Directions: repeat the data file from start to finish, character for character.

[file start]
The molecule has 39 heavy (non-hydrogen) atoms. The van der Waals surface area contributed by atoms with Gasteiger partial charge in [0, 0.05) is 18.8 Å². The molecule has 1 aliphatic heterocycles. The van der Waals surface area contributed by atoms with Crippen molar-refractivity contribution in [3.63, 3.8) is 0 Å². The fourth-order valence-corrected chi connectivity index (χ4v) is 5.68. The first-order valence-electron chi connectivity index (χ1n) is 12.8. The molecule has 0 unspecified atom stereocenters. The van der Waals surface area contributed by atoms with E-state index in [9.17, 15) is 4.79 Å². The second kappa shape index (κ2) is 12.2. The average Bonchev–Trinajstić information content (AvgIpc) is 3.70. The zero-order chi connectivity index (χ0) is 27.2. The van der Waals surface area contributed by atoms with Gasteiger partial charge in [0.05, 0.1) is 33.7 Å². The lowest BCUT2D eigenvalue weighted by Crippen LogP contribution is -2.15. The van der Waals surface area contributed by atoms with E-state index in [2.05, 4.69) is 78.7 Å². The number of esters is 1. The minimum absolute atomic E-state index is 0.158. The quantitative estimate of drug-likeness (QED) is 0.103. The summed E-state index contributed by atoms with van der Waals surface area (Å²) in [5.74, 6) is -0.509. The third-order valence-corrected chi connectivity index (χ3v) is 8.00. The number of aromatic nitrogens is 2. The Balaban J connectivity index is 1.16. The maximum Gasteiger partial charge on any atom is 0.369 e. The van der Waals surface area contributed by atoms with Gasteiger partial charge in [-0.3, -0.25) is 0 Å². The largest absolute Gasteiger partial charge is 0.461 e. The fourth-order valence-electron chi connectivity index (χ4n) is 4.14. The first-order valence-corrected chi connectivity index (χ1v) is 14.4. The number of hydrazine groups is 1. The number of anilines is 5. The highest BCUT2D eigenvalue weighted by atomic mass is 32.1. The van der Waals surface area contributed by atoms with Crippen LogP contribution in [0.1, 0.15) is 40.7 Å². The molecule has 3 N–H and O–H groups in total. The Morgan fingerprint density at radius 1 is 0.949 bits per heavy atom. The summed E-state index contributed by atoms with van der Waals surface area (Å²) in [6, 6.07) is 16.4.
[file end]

The molecule has 39 heavy (non-hydrogen) atoms. The van der Waals surface area contributed by atoms with Gasteiger partial charge in [0, 0.05) is 18.8 Å². The molecule has 1 aliphatic heterocycles. The van der Waals surface area contributed by atoms with Crippen molar-refractivity contribution in [3.63, 3.8) is 0 Å². The fourth-order valence-corrected chi connectivity index (χ4v) is 5.68. The first-order valence-electron chi connectivity index (χ1n) is 12.8. The molecule has 0 unspecified atom stereocenters. The van der Waals surface area contributed by atoms with E-state index in [9.17, 15) is 4.79 Å². The second kappa shape index (κ2) is 12.2. The average Bonchev–Trinajstić information content (AvgIpc) is 3.70. The zero-order chi connectivity index (χ0) is 27.2. The van der Waals surface area contributed by atoms with Gasteiger partial charge in [0.05, 0.1) is 33.7 Å². The lowest BCUT2D eigenvalue weighted by Crippen LogP contribution is -2.15. The van der Waals surface area contributed by atoms with E-state index in [2.05, 4.69) is 78.7 Å². The number of esters is 1. The minimum absolute atomic E-state index is 0.158. The quantitative estimate of drug-likeness (QED) is 0.103. The summed E-state index contributed by atoms with van der Waals surface area (Å²) in [5.74, 6) is -0.509. The third-order valence-corrected chi connectivity index (χ3v) is 8.00. The number of aromatic nitrogens is 2. The Balaban J connectivity index is 1.16. The maximum Gasteiger partial charge on any atom is 0.369 e. The van der Waals surface area contributed by atoms with Gasteiger partial charge in [-0.3, -0.25) is 0 Å². The largest absolute Gasteiger partial charge is 0.461 e. The fourth-order valence-electron chi connectivity index (χ4n) is 4.14. The first-order valence-corrected chi connectivity index (χ1v) is 14.4. The number of hydrazine groups is 1. The number of anilines is 5. The highest BCUT2D eigenvalue weighted by atomic mass is 32.1. The van der Waals surface area contributed by atoms with Crippen LogP contribution in [0.1, 0.15) is 40.7 Å². The molecule has 3 N–H and O–H groups in total. The Morgan fingerprint density at radius 1 is 0.949 bits per heavy atom. The summed E-state index contributed by atoms with van der Waals surface area (Å²) in [6, 6.07) is 16.4.